“I’ve been fortunate to have learn so much from so many sportswriters,” said Johnson. “When I first started covering golf, Jack Saylor from the Detroit Free Press told me not to worry about my own golf skills. He quipped, ‘Heck, you don’t have to be dead to write a good obituary. Just observe the events, ask the right questions and write it down as you know it.’”

Greg Johnson listened well to his mentors and colleagues as he acutely observed sport’s many arenas, asked the right questions, and then ably wrote it all down as he knew it.  How fortunate are we, the readers, to have accompanied him on his journey.

But heck, this is sounding like an obituary. In the here and now, Johnson’s impressive career is merely taking a detour.

Greg, see you around the bend.





9 Responses to “Respected golf writer embarks on new career phase”

  1. Dave Tanis

    I always appreciated your work Greg. Best wishes on the next steps in your career.

  2. Deb Moore

    Great story about a great guy! Best of luck in the future, Greg.

  3. Mike Malaney

    Greg, Your best story was the one about Payne Stewart in the
    restaurant in San Francisco when he walked by and thanked you for not
    telling the girls behind you who he was, when they were talking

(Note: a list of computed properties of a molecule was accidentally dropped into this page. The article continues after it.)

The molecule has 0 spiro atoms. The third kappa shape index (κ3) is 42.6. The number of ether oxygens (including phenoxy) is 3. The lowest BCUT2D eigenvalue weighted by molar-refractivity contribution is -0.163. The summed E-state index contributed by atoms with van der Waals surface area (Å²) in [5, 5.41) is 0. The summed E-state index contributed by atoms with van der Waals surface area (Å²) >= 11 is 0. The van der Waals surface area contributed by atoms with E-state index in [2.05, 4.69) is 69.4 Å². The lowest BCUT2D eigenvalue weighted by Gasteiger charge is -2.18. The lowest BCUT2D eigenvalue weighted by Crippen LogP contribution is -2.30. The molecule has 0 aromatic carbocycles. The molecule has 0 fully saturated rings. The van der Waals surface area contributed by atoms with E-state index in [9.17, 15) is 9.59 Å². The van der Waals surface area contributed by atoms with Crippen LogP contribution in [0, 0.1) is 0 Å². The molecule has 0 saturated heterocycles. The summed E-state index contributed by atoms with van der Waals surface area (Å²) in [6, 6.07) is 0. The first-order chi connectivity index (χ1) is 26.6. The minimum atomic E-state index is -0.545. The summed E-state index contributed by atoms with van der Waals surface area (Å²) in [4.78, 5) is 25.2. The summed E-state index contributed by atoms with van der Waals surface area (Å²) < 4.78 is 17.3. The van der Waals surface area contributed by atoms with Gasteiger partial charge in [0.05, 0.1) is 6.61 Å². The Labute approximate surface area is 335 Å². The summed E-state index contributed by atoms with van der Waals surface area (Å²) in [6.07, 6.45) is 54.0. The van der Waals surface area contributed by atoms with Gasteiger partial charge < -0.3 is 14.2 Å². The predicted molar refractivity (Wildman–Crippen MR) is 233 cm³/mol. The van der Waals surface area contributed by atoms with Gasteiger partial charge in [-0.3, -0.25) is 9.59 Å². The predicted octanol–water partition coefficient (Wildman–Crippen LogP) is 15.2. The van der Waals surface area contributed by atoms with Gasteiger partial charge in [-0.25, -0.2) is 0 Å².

about him.

    Good luck to you.

  4. Doug Nietering

    Best wishes in your new ventures. Always enjoyed your articles and the persoanl touch that you had.

  5. Mike Nichols

    Greg is one of the best. He was constantly digging for the underlying story, but was always fair in the end. Most importantly, nearly ten years removed from the last time I’ve worked with him, I still consider him a close friend. Best of luck, Greg – and a fitting tribute, Terry.

  6. Ken Kolker

    Greg is not only a great and prolific writer, he’s a class act. I always loved working with him. He’s the kind of guy who looks you in the eyes and really listens. Not a drop of ego. Good luck in whatever is around the corner for you.

  7. Jane Bos

    Greggie, no doubt, is the best writer, co-worker and friend — and the best driver-in-bad-weather — you could find. He’s one of a kind. Honest, funny, kind, generous… When were you with Greggie that he didn’t you laugh? Hysterically? For hours? He also worked harder at his job than anyone pozsibly could. He care so much. His passion for what he did made him so well loved around West Michigan and the entire state. He went above and beyond so often, no one else can see his summit. Many of us mourn his leaving The Press (there is no way his experience knowledge can be replaced) but many of us are grateful that his friendship will go on forever.

    Thanks, Terry, for writing this wonderful tribute. Greggie deserves it.

    You are free to do what you want….

  8. Peter Pavlovich

    I am going to miss all of Greg’s insight into the Spartans. GRP gave away one of the very best to say the least! Greg, if you are reading this please make certain to let us know where you will be working and I sure would like your opinion about Spartan Football this upcoming 2012 season!

    All the best,


  9. Rip

    From that first assignment at OK White conference meet, you’ve been the best there is in Sports writing. You are the best man. Love ya so much. Rip